Why Now is the Best Time to Join a Farm Share Program


The farm share has always been an attractive option for getting a variety of fresh produce at a reasonable cost. Couple that with the fact that the approach tends to put more money directly into farmers’ pockets and it seems like a no-brainer.

Perhaps you planted a garden to make good use of your downtime during the pandemic. Great, but unless you are operating on a matter of acres, you probably don’t have access to the bounty that most farm shares do. And maybe you were working through the most challenging stretch (and still are, with kids) and simply didn’t have the time or energy to get your backyard garden going.

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It all points to the farm share, or Community Supported Agriculture (CSA), as it’s formally named. Think of it, quite simply, as investing directly in a share of your local grower’s farm. Because they operate locally, the CSA will outfit you with some extremely fresh edibles. You’ll gain a sense of what grows — and when — in your neck of the woods and chances are good that you’ll encounter something new and tasty.

Better still, these goods tend to be less expensive and you may even get to meet the growers. The food is nutritious and nourishing and you’re supporting the local economy. We understand that right now especially it’s hard not to get a few things from the frozen section, but do consider all of the packaging, transit, and industrialized agricultural methods that are likely tied to that icy bag of peas. That, and we’re on the brink of the best time of year for fresh produce. Farms across the country are on the verge of exploding with a cornucopia of good eats.

The draw is obvious for those in the big cities. A CSA can bring curated samplings directly to you, in the heart of town or some relatively convenient pick-up spot. The selections tend to change by the week, so unless you’re an avid farmer’s market goer (kudos if you are), the CSA can put that extra work in for you. In rural areas, joining a farm share can directly support a small economy that might otherwise struggle or be forced to sell cheap to a middle person or large wholesaler.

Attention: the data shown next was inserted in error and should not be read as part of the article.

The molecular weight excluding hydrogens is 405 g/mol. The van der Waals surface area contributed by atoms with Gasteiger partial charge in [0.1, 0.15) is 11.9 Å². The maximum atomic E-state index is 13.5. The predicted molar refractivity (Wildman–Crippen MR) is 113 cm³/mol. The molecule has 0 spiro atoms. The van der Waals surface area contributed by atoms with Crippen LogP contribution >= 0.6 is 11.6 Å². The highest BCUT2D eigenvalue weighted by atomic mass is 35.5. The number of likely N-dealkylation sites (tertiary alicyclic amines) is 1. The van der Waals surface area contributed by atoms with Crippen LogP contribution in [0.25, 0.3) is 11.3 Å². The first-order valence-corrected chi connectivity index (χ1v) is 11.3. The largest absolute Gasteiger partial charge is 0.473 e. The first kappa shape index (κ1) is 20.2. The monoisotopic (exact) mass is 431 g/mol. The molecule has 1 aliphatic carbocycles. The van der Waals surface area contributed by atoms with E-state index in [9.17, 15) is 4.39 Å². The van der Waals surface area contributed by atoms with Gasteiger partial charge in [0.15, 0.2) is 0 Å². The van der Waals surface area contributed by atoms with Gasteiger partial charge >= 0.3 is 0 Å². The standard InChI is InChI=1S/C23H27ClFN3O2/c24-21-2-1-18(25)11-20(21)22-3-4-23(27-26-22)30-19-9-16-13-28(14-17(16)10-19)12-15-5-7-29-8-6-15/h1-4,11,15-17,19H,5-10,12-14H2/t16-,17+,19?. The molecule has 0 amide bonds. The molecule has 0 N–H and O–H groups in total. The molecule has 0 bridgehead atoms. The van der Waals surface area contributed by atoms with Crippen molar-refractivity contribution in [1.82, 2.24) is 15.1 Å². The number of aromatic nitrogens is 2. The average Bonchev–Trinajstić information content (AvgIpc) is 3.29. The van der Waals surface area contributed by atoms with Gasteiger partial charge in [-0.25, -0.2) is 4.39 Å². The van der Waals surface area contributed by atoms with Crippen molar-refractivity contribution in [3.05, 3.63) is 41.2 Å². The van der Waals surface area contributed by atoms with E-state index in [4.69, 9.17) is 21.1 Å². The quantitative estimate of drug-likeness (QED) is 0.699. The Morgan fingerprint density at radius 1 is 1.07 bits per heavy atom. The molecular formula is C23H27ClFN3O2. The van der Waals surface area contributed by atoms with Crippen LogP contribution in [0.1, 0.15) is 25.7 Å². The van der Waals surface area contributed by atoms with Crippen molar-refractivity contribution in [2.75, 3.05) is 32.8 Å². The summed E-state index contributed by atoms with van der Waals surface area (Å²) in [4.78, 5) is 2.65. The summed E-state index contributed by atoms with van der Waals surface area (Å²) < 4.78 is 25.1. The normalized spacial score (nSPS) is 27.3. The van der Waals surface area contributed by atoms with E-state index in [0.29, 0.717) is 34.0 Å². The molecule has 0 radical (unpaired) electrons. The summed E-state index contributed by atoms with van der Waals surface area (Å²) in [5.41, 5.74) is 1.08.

There are some lesser known benefits to the CSA model, too:

  • Providing some immediate job security for your area farming community
  • Putting an actual face on the food you eat
  • Better for the environment (generally smaller farms with less chemical use and resource straining)
  • Element of surprise through unexpected inclusions or “farmer’s choice” options
  • Membership perks like access to small batch goods or end-of-season bulk sales

Several thousand programs now exist in the U.S., drawing from an estimated 13,000 CSA-affiliated farms from coast to coast. There are a number of databases available online (localharvest.org, for example) where you can find a nearby CSA that best suits your palate and preferences. Because you’re usually dealing directly with the grower, they can better accommodate any dietary restrictions or concerns you may have, personalizing the deliveries where needed.

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With some of the more diverse farms, members may be exposed to more than just what comes from planted rows. CSA’s often involve fresh milk, cheeses, eggs, honey, meats, and more. Sometimes, dry goods are included, or even batches of things the farmer decided to make, like dressings, oils, floral arrangements, herb bundles, etc. The benefits are many and all built around abundance, freshness, and direct-to-consumer sales.

When did it all start? Well, one could argue that the first farm shares pretty much coexisted alongside the earliest days of agriculture, before fertilizer, refrigeration, and massive commercial farms. The CSA term took off in the 1980s, stemming from the noble teachings of biodynamic agriculture, which go back to the early 20th century. A European farmer named Jan Vander Tuin is credited with coining the CSA term. Around the same time, in 1986, the first two formal American farm shares were born, one in New Hampshire and the other in Massachusetts.

Since, the trend has exploded, especially in New England and the Pacific Northwest. But even in between, there’s more access than ever to freshly grown crops. See what’s available in your area and do your homework before joining, checking as best you can to make sure growers and their staff are compensated fairly.

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